Wars — who wins, who loses — are the building blocks of who we are, and they have managed to consume the various counter-philosophies that crop up, such as religious belief in love and interconnectedness, and turn them into allies. Love thy enemy? Nah, that’s silly. Love isn’t possible until you defeat the devil. And, oh yeah, violence is morally neutral, as per St. Augustine and the “just war theory” he came up with sixteen hundred years ago (as I wrote about last week). This made things so convenient for would-be conquerors.

And that philosophy has hardened into reality: We’re number one! Our empire is better than yours! And humanity’s weaponry — its ability to fight and kill — has advanced, from clubs to spears to guns to . . . uh, nukes.

Slight problem! Nuclear weapons clarify a truth we have previously been able to ignore: The consequences of war and dehumanization always, always, always come home. There are no “nations,” except in our imagi-nations.

So are we stuck with all this power we’ve aligned against ourselves in defense of a falsehood? That seems to be the case, as the war in Ukraine continues and escalates, pushing itself (and all of us) closer to Armageddon. Much of the world is aware of the danger of this falsehood; we even have a global organization, the United Nations, that keeps trying to unite the world, but it has no power to force unity (or sanity) on the planet. The fate of all of us seems to be in the hands of a few leaders who actually possess nuclear weapons, and will use them if “necessary.”

And sometimes I fear the worst: that the only way such leaders will lose their power — to develop and maybe use their nukes — is for one or several of them too, oh my God, launch a nuclear war. Ladies and gentlemen, we’re a split-second decision away from such an occurrence. Seemingly, in the wake of such a war — if human life has survived and is able to begin rebuilding civilization — sanity and a sense of global wholeness might find their way to the core of the human social structure; and our collective thinking, having no other choice, will finally see beyond war and war preparation.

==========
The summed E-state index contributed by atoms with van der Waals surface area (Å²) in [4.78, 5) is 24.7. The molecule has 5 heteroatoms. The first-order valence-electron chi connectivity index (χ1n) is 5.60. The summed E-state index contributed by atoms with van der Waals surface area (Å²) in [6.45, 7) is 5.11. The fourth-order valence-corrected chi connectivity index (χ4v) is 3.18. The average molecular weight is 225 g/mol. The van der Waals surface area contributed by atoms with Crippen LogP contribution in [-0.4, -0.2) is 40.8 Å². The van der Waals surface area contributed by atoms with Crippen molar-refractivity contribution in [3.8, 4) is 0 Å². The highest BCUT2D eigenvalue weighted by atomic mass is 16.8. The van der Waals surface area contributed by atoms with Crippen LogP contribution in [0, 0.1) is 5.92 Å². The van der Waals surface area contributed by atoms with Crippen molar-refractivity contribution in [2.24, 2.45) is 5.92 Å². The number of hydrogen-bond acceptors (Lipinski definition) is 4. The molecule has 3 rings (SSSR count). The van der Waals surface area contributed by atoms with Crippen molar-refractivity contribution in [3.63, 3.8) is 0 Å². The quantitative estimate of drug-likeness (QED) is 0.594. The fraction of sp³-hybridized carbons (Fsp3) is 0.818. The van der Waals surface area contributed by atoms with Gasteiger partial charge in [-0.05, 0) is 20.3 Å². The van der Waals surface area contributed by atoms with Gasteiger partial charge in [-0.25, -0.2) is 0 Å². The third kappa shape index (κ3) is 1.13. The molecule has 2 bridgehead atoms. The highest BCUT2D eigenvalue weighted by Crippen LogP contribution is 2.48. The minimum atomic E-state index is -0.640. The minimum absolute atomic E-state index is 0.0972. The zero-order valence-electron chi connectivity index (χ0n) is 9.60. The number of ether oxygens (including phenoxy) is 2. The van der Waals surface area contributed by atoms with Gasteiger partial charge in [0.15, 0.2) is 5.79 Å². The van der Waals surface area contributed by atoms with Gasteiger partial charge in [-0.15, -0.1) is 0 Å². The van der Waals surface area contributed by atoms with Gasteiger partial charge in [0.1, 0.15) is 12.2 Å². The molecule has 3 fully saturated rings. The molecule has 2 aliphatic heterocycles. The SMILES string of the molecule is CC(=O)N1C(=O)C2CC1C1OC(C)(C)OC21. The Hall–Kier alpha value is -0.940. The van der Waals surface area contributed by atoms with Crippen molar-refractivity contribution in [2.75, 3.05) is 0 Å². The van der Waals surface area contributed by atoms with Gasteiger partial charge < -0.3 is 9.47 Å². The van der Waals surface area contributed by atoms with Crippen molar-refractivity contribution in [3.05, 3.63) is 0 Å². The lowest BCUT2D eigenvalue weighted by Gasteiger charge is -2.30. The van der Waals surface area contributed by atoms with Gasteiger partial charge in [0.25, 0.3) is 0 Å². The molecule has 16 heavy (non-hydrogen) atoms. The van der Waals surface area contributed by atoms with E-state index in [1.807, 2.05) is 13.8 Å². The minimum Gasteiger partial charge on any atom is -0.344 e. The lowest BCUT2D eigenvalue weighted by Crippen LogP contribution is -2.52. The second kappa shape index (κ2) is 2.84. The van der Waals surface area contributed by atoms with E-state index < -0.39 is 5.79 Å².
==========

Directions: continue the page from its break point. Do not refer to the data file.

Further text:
Let me drop the narrative at this point. I have no idea what’s going to happen, let alone what’s going to happen “next.” I can only reach into the depths of my soul and begin praying, you might say, to every God on this planet. Oh Lords, let humanity grow up before it kills itself.

And as I pray, who shows up but the French philosopher and political activist Simone Weil, who died in 1943, two years before the nuclear age birthed itself, but who knew something was deeply wrong? And of course, much was already wrong. The Nazis controlled her country. She was able to flee France with her parents, but she died at age 34, apparently of a combination of tuberculosis and self-starvation.

But what she left behind in her writing is a precious pearl of awareness. Is it too late? Here’s where I drop to my knees.

“Weil,” wrote Christy Wampole in a New York Times op-ed three years ago, “saw in her historical moment a loss of a sense of scale, a creeping ineptitude in judgment and communication and, ultimately, a forfeiture of rational thought. She observed how political platforms being built upon words like ‘roots’ or ‘homeland’ could use more abstractions — like ‘the foreigner,’ ‘the immigrant,’ ‘the minority’ and ‘the refugee’ — to turn flesh-and-blood individuals into targets.”

No human being is an abstraction! Is this where the rebuilding starts?

And then a song started playing in my head, in my soul. The song is “Deportee,” written and sung by Woody Guthrie 75 years ago, after a plane crashed over California’s Los Gatos Canyon, killing 32 people — mostly Mexicans, being sent back to Mexico because they were either here “illegally” or their guest worker contracts had expired. Initially, the media identified by name only the actual Americans who died (pilot, copilot, stewardess). The rest were simply deportees.

Goodbye to my Juan, goodbye, Rosalita,
Adios mis amigos, Jesus y Maria;
You won’t have your names when you ride the big airplane,
All they will call you will be “deportees.”

What does this have to do with a Doomsday Clock at 100 seconds to midnight, ongoing slaughter and nuclear powers at odds with each other in Ukraine, a world in endless and bloody conflict almost everywhere? I have no idea.

Except, maybe, this: If a nuclear war happens, everyone on the planet is no more than a deportee.


Robert C. Koehler
Robert C. Koehler

Robert Koehler, syndicated by PeaceVoice, is a Chicago award-winning journalist and editor. His book, Courage Grows Strong at the Wound is available. Contact him at [email protected] or visit his website at commonwonders.com.

Tags: dehumanization, toxic power